The Arleigh Burke-class guided-missile destroyer USS Kidd (DDG 100) and legend-class U.S. Coast Guard National Security Cutter Munro (WMSL 755) conducted routine Taiwan Strait transits Aug. 27 (local time) through international waters in accordance with international law. The ships’ lawful transit through the Taiwan Strait demonstrates the U.S. commitment to a free and open Indo-Pacific. The United States military flies, sails, and operates anywhere international law allows.
The passage follows a series of assault drills conducted last week by China in waters to the southeast and southwest of Taiwan. The Communist Party of China considers Taiwan, officially the Republic of China (ROC), a renegade province that must ultimately be unified politically with the mainland. Beijing held the drills in response to what it described as “provocations” by the United States and Taiwan. Earlier this month, coast guard officers from the U.S. and Taiwan met to discuss increasing cooperation.
USS Kidd (DD-661), a Fletcher-class destroyer, was the first ship of the United States Navy to be named after Rear Admiral Isaac C. Kidd, who died on the bridge of his flagship USS Arizona during the 1941 Japanese attack on Pearl Harbor. Admiral Kidd was the first US flag officer to die during World War II, and the first American admiral ever to be killed in action. A National Historic Landmark, she is now a museum ship, berthed on the Mississippi River in Baton Rouge, Louisiana, and is the only surviving US destroyer still in her World War II configuration.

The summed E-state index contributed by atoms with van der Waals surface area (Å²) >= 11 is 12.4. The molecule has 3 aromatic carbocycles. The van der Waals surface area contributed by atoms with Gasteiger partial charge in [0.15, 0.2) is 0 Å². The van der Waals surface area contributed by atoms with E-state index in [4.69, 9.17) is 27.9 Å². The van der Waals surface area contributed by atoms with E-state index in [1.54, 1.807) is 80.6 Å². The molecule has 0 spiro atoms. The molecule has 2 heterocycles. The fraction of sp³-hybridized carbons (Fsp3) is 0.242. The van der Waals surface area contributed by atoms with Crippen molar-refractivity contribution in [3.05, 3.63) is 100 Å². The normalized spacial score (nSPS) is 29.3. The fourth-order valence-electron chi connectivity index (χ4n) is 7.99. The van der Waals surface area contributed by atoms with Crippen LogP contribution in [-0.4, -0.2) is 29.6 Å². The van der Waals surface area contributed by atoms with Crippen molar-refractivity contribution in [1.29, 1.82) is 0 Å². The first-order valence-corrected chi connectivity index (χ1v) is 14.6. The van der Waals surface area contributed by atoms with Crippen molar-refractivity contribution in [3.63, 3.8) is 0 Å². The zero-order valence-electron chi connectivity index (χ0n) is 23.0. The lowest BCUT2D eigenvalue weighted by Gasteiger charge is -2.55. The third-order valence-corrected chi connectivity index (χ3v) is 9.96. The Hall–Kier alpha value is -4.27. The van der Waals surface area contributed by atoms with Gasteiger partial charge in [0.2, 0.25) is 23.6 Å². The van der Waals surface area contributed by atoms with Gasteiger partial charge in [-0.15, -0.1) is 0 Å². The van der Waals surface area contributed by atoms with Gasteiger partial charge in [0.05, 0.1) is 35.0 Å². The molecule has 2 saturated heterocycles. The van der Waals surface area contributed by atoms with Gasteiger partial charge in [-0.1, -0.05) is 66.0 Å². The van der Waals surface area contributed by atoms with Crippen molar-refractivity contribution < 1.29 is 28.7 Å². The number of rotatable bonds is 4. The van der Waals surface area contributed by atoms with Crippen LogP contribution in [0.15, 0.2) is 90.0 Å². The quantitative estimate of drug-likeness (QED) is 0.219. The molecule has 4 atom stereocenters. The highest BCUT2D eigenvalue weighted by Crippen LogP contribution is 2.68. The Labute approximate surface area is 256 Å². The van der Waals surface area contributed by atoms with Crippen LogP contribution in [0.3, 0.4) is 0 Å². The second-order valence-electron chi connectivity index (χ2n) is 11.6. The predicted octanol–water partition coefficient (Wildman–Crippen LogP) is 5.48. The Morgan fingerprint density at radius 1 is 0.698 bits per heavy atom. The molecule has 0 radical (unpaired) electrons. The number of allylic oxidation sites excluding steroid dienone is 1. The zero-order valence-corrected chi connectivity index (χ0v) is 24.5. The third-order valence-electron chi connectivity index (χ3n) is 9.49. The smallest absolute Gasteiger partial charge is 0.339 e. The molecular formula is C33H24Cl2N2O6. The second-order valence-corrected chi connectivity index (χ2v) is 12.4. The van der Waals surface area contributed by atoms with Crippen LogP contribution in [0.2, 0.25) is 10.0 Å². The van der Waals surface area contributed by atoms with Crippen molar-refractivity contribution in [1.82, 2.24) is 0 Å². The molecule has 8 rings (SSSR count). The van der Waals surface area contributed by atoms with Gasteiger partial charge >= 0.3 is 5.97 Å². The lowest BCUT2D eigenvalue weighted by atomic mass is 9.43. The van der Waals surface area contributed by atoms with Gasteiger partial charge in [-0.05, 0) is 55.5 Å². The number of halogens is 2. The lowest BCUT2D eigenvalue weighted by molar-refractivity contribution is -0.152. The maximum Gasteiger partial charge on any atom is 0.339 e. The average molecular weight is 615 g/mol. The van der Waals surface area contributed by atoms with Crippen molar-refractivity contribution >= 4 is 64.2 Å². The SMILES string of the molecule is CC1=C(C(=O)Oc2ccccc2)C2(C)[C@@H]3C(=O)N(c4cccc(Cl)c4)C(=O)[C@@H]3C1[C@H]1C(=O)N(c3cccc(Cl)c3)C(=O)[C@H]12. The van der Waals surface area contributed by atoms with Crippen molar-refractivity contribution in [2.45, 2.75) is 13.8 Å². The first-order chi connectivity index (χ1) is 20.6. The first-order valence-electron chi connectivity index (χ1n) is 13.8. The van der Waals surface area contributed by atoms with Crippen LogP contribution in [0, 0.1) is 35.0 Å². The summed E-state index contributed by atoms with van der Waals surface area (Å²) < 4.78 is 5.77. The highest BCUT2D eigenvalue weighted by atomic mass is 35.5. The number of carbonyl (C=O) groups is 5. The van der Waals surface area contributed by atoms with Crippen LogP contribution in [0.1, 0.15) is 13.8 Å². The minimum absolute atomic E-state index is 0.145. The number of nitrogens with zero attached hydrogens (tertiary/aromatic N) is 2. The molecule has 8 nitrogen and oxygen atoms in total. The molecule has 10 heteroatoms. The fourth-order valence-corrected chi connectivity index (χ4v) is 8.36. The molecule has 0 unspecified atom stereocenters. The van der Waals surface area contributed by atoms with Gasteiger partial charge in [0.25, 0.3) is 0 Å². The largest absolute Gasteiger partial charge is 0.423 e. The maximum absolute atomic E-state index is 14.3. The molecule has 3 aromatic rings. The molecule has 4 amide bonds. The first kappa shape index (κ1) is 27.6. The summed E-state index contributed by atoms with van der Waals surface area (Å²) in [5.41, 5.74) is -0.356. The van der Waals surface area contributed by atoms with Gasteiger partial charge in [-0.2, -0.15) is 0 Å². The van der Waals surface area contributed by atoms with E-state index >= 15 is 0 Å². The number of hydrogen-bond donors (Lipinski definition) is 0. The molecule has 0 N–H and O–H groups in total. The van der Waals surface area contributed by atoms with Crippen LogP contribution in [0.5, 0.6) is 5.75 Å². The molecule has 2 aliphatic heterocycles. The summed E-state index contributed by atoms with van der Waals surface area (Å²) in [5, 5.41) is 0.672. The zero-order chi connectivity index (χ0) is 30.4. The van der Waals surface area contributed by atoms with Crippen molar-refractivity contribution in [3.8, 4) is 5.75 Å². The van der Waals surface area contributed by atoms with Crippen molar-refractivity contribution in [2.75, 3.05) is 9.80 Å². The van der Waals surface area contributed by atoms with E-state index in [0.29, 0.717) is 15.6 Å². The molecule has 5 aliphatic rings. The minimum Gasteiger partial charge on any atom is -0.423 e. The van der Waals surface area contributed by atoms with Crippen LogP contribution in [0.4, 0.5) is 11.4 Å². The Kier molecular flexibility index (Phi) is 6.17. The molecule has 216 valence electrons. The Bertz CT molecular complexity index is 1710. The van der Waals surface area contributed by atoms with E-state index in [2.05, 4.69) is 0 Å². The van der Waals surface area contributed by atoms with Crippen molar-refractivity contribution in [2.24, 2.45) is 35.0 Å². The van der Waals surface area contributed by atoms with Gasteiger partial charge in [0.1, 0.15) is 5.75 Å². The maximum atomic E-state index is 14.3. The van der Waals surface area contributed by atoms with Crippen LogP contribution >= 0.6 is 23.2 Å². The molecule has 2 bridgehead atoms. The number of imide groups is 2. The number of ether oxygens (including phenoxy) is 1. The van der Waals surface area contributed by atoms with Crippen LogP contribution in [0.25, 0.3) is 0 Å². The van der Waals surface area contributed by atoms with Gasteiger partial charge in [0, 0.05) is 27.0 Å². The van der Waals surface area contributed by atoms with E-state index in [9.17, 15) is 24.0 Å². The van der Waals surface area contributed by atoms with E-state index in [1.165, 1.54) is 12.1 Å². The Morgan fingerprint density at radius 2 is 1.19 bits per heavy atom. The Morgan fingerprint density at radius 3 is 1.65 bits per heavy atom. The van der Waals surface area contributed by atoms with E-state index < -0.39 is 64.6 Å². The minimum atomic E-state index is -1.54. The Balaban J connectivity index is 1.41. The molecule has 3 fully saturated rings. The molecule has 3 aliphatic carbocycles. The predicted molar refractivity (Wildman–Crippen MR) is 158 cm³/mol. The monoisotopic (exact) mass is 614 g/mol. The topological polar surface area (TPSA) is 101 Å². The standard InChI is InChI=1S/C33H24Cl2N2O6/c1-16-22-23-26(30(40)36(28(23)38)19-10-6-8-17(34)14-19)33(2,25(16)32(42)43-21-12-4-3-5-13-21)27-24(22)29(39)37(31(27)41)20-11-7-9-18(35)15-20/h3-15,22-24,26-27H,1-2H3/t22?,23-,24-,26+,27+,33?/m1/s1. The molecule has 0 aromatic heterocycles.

USCGC Munro (WMSL-755) is the sixth Legend-class cutter of the United States Coast Guard. Munro is the second cutter named for Signalman First Class Douglas A. Munro (1919–1942), the only Coast Guardsman to be awarded the Medal of Honor. The US Navy destroyer escort USS Douglas A. Munro (DE-422) was also named for Munro. Construction officially began on October 7, 2013 with a ceremony marking the cutting of the first 100 tons of steel. Munro was launched on September 12, 2015.